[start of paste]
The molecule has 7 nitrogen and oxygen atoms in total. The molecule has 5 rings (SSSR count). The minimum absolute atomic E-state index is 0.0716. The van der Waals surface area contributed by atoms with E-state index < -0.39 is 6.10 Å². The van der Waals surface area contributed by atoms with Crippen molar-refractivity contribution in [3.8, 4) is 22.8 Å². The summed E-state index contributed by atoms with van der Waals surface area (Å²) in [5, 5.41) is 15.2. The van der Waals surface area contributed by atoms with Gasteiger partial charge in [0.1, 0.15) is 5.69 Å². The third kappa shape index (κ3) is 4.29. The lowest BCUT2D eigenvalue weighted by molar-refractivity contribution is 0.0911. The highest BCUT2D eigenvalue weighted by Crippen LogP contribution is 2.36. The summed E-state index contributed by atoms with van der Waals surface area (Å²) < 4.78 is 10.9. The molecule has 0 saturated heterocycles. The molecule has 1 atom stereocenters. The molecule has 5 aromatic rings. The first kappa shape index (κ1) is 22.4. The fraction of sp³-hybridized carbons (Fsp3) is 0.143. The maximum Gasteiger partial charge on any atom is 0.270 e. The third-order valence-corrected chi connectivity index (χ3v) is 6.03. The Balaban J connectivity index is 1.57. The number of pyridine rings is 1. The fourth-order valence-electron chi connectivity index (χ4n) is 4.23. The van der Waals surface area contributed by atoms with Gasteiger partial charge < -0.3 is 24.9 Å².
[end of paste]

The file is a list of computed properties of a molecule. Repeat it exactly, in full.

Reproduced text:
The molecule has 7 nitrogen and oxygen atoms in total. The molecule has 5 rings (SSSR count). The minimum absolute atomic E-state index is 0.0716. The van der Waals surface area contributed by atoms with E-state index < -0.39 is 6.10 Å². The van der Waals surface area contributed by atoms with Crippen molar-refractivity contribution in [3.8, 4) is 22.8 Å². The summed E-state index contributed by atoms with van der Waals surface area (Å²) in [5, 5.41) is 15.2. The van der Waals surface area contributed by atoms with Gasteiger partial charge in [0.1, 0.15) is 5.69 Å². The third kappa shape index (κ3) is 4.29. The lowest BCUT2D eigenvalue weighted by molar-refractivity contribution is 0.0911. The highest BCUT2D eigenvalue weighted by Crippen LogP contribution is 2.36. The summed E-state index contributed by atoms with van der Waals surface area (Å²) < 4.78 is 10.9. The molecule has 0 saturated heterocycles. The molecule has 1 atom stereocenters. The molecule has 5 aromatic rings. The first kappa shape index (κ1) is 22.4. The fraction of sp³-hybridized carbons (Fsp3) is 0.143. The maximum Gasteiger partial charge on any atom is 0.270 e. The third-order valence-corrected chi connectivity index (χ3v) is 6.03. The Balaban J connectivity index is 1.57. The number of pyridine rings is 1. The fourth-order valence-electron chi connectivity index (χ4n) is 4.23. The van der Waals surface area contributed by atoms with Gasteiger partial charge < -0.3 is 24.9 Å².